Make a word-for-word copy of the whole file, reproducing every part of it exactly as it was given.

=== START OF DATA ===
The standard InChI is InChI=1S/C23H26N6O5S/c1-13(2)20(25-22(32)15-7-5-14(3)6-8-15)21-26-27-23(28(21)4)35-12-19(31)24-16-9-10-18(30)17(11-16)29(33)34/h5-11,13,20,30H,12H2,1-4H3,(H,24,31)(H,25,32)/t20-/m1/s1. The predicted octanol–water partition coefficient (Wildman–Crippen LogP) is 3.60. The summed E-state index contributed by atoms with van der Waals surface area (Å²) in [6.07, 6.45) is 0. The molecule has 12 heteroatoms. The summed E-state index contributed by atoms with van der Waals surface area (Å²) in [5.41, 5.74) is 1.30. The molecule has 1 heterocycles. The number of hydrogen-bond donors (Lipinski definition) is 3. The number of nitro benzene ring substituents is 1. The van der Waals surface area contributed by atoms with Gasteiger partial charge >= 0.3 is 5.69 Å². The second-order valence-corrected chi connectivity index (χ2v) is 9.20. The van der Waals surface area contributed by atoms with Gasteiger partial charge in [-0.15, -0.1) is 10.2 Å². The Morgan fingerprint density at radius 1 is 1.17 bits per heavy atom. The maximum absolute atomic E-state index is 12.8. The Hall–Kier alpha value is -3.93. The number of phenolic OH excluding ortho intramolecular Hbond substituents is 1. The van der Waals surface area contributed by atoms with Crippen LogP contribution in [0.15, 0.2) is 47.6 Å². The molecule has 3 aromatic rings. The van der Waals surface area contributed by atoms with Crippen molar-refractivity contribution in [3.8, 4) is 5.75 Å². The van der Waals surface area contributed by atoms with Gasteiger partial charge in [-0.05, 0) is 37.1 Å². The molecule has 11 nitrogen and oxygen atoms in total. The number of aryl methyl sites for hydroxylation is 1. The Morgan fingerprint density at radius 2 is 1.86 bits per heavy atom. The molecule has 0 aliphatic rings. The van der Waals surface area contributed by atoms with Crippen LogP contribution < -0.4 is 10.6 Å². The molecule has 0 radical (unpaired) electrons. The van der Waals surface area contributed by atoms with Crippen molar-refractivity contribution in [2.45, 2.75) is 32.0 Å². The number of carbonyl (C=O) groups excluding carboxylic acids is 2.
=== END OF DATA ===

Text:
The standard InChI is InChI=1S/C23H26N6O5S/c1-13(2)20(25-22(32)15-7-5-14(3)6-8-15)21-26-27-23(28(21)4)35-12-19(31)24-16-9-10-18(30)17(11-16)29(33)34/h5-11,13,20,30H,12H2,1-4H3,(H,24,31)(H,25,32)/t20-/m1/s1. The predicted octanol–water partition coefficient (Wildman–Crippen LogP) is 3.60. The summed E-state index contributed by atoms with van der Waals surface area (Å²) in [6.07, 6.45) is 0. The molecule has 12 heteroatoms. The summed E-state index contributed by atoms with van der Waals surface area (Å²) in [5.41, 5.74) is 1.30. The molecule has 1 heterocycles. The number of hydrogen-bond donors (Lipinski definition) is 3. The number of nitro benzene ring substituents is 1. The van der Waals surface area contributed by atoms with Gasteiger partial charge >= 0.3 is 5.69 Å². The second-order valence-corrected chi connectivity index (χ2v) is 9.20. The van der Waals surface area contributed by atoms with Gasteiger partial charge in [-0.15, -0.1) is 10.2 Å². The Morgan fingerprint density at radius 1 is 1.17 bits per heavy atom. The maximum absolute atomic E-state index is 12.8. The Hall–Kier alpha value is -3.93. The number of phenolic OH excluding ortho intramolecular Hbond substituents is 1. The van der Waals surface area contributed by atoms with Crippen LogP contribution in [0.15, 0.2) is 47.6 Å². The molecule has 3 aromatic rings. The van der Waals surface area contributed by atoms with Crippen molar-refractivity contribution in [3.8, 4) is 5.75 Å². The van der Waals surface area contributed by atoms with Gasteiger partial charge in [-0.05, 0) is 37.1 Å². The molecule has 11 nitrogen and oxygen atoms in total. The number of aryl methyl sites for hydroxylation is 1. The Morgan fingerprint density at radius 2 is 1.86 bits per heavy atom. The molecule has 0 aliphatic rings. The van der Waals surface area contributed by atoms with Crippen LogP contribution < -0.4 is 10.6 Å². The molecule has 0 radical (unpaired) electrons. The van der Waals surface area contributed by atoms with Crippen molar-refractivity contribution in [2.45, 2.75) is 32.0 Å². The number of carbonyl (C=O) groups excluding carboxylic acids is 2.